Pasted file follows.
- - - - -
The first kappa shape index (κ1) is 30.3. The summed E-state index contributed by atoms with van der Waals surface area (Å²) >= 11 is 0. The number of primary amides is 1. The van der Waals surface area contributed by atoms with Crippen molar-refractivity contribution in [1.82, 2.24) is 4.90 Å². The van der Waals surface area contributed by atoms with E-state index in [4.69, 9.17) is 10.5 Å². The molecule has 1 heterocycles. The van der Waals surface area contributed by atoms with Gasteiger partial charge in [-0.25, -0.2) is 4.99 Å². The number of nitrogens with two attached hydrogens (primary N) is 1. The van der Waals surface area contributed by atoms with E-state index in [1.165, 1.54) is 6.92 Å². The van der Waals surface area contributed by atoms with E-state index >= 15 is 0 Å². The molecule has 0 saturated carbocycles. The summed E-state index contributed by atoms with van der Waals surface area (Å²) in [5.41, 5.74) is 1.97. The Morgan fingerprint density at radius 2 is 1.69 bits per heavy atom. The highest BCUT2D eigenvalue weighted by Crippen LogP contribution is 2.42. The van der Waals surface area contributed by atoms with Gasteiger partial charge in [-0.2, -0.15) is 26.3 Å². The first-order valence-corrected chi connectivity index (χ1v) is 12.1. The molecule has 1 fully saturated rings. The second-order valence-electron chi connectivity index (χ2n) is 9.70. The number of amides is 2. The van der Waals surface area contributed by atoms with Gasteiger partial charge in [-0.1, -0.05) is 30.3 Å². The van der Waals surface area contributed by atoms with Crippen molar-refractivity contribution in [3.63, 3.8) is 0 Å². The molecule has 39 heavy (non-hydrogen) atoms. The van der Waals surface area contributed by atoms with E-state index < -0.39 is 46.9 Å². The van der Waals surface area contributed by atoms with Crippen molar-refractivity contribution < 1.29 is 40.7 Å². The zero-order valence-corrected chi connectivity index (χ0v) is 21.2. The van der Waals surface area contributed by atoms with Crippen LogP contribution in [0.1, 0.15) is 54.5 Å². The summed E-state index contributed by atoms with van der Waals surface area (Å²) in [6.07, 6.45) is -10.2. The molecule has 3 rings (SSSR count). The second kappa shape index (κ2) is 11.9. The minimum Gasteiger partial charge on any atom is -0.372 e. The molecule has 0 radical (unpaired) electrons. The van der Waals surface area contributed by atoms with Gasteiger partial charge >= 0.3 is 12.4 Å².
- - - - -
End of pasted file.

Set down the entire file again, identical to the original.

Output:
The first kappa shape index (κ1) is 30.3. The summed E-state index contributed by atoms with van der Waals surface area (Å²) >= 11 is 0. The number of primary amides is 1. The van der Waals surface area contributed by atoms with Crippen molar-refractivity contribution in [1.82, 2.24) is 4.90 Å². The van der Waals surface area contributed by atoms with E-state index in [4.69, 9.17) is 10.5 Å². The molecule has 1 heterocycles. The van der Waals surface area contributed by atoms with Gasteiger partial charge in [-0.25, -0.2) is 4.99 Å². The number of nitrogens with two attached hydrogens (primary N) is 1. The van der Waals surface area contributed by atoms with E-state index in [1.165, 1.54) is 6.92 Å². The van der Waals surface area contributed by atoms with E-state index >= 15 is 0 Å². The molecule has 0 saturated carbocycles. The summed E-state index contributed by atoms with van der Waals surface area (Å²) in [5.41, 5.74) is 1.97. The Morgan fingerprint density at radius 2 is 1.69 bits per heavy atom. The highest BCUT2D eigenvalue weighted by Crippen LogP contribution is 2.42. The van der Waals surface area contributed by atoms with Gasteiger partial charge in [-0.2, -0.15) is 26.3 Å². The first-order valence-corrected chi connectivity index (χ1v) is 12.1. The molecule has 1 fully saturated rings. The second-order valence-electron chi connectivity index (χ2n) is 9.70. The number of amides is 2. The van der Waals surface area contributed by atoms with Gasteiger partial charge in [-0.1, -0.05) is 30.3 Å². The van der Waals surface area contributed by atoms with Crippen molar-refractivity contribution in [3.63, 3.8) is 0 Å². The molecule has 39 heavy (non-hydrogen) atoms. The van der Waals surface area contributed by atoms with E-state index < -0.39 is 46.9 Å². The van der Waals surface area contributed by atoms with Crippen molar-refractivity contribution < 1.29 is 40.7 Å². The zero-order valence-corrected chi connectivity index (χ0v) is 21.2. The van der Waals surface area contributed by atoms with Crippen LogP contribution in [0.1, 0.15) is 54.5 Å². The summed E-state index contributed by atoms with van der Waals surface area (Å²) in [6.07, 6.45) is -10.2. The molecule has 3 rings (SSSR count). The second kappa shape index (κ2) is 11.9. The minimum Gasteiger partial charge on any atom is -0.372 e. The molecule has 0 radical (unpaired) electrons. The van der Waals surface area contributed by atoms with Gasteiger partial charge >= 0.3 is 12.4 Å².